Supplementing NAD+ Curtails Zika-Related Birth Defects, Promoting Newborn Mice Survival

Supplementing NAD+ Curtails Zika-Related Birth Defects, Promoting Newborn Mice Survival

New research points to exploiting NAD+ levels to develop therapeutic strategies against the Zika virus and other mosquito-borne diseases.

Not only are mosquitos pesky and annoying, but they have also affected innumerable lives by transmitting pernicious diseases. One of the most recent mosquito-borne diseases comes from the Zika virus, linked to drastic head size reductions (microcephaly) in newborns of pregnant women. Finding new ways to counter the handicapping effects of the virus has become paramount to preserve these newborns’ quality of life.

New research from Hu and colleagues published in Nature Metabolism demonstrated profoundly abnormal nicotinamide adenine dinucleotide (NAD+) metabolism with Zika infection in newborn mice. The Tsinghua University-based research team then boosted NAD+ levels by injecting the molecule or its precursor nicotinamide riboside (NR) in Zika-infected mouse pups. By increasing NAD+ levels, these treatments preserved neurons, brain weight, and improved overall survival for the infected mouse pups. Hu and colleagues’ study shows that the Zika virus dramatically alters NAD+ metabolism and that increasing its levels can counter the virus’s microcephaly-inducing effects.

Viruses Reprogram Host Metabolism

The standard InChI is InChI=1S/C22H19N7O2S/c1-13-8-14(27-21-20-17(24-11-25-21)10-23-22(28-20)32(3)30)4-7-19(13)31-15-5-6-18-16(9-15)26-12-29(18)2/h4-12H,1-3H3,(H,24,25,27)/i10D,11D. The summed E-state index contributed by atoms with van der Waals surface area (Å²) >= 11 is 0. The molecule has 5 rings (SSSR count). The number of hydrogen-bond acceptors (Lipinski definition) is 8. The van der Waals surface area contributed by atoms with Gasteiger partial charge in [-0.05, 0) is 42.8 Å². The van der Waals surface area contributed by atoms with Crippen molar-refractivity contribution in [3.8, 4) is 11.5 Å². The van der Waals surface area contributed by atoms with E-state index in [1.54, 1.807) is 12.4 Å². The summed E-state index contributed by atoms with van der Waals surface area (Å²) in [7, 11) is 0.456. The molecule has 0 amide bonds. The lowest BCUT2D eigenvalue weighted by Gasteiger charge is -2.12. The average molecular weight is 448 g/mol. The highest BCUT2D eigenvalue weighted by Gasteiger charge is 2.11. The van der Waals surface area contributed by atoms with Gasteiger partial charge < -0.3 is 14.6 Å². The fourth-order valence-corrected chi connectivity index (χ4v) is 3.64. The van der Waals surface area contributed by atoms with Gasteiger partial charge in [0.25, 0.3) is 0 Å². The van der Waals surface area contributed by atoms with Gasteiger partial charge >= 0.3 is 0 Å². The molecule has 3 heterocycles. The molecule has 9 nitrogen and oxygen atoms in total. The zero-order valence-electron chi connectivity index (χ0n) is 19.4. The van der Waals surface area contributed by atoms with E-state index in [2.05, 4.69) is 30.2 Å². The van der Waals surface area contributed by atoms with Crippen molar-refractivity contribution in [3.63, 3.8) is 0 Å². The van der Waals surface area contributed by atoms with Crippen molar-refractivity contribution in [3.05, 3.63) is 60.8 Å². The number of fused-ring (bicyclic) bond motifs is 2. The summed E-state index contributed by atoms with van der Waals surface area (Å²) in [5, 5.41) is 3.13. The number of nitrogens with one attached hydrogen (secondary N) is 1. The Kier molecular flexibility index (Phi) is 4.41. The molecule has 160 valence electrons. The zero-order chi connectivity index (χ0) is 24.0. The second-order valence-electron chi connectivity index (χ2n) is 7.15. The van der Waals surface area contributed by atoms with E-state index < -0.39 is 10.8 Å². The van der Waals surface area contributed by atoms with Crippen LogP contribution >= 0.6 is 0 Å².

Viruses reprogram infected host metabolism through many unique strategies specific for each virus to achieve rapid proliferation. With that in mind, Hu and colleagues wanted to uncover how Zika reprograms its host cells so they could target these metabolic changes with antiviral therapy. The Chinese researchers examined gene activity, protein production, and metabolite profiles of Zika-infected mouse pups to uncover how the Zika virus reprograms the host cells.

Their gene activity analysis showed that infecting the embryonic mice increased the abundance of brain immune cells that dispose of the dead, dying, injured, or diseased neurons. What’s more, this analysis of gene activity also indicated a reduced abundance of cells that produce neurons along with reduced numbers of neurons, which aligns with Zika infections driving reduced brain weights and volumes. Similarly, their protein abundance analyses showed reduced levels of proteins associated with metabolic reactions that involve NAD+. This finding hinted that NAD+ might play a crucial role in Zika virus-induced microcephaly.

In search of evidence that Zika reprograms NAD+ metabolism and that targeting NAD+ might provide a way to minimize microcephaly, Hu and colleagues looked at the molecule’s levels in the brain. They found that the virus substantially reduces NAD+ abundance in mouse pup brains while increasing levels of its precursors nicotinamide mononucleotide (NMN) and nicotinamide riboside (NR). These findings came from altered NAD+ metabolism that goes hand-in-hand with a greater abundance of NAD+-consuming proteins.

Increasing NAD+ Levels Preserves the Newborn Mouse Brain with Zika Infection

Since Hu and colleagues saw that NAD+-consuming proteins become more abundant and deplete NAD+ with Zika infection, they decided to test whether boosting NAD+ can preserve the brain. They found that increasing NAD+ levels by injecting NAD+ or its precursor NR maintained brain weight and volume in infected mouse pups, and NR also helped their survival. These findings provide compelling evidence that NAD+ metabolism represents a targetable pathway to counter the Zika virus’s effects in newborns, at least in mice.

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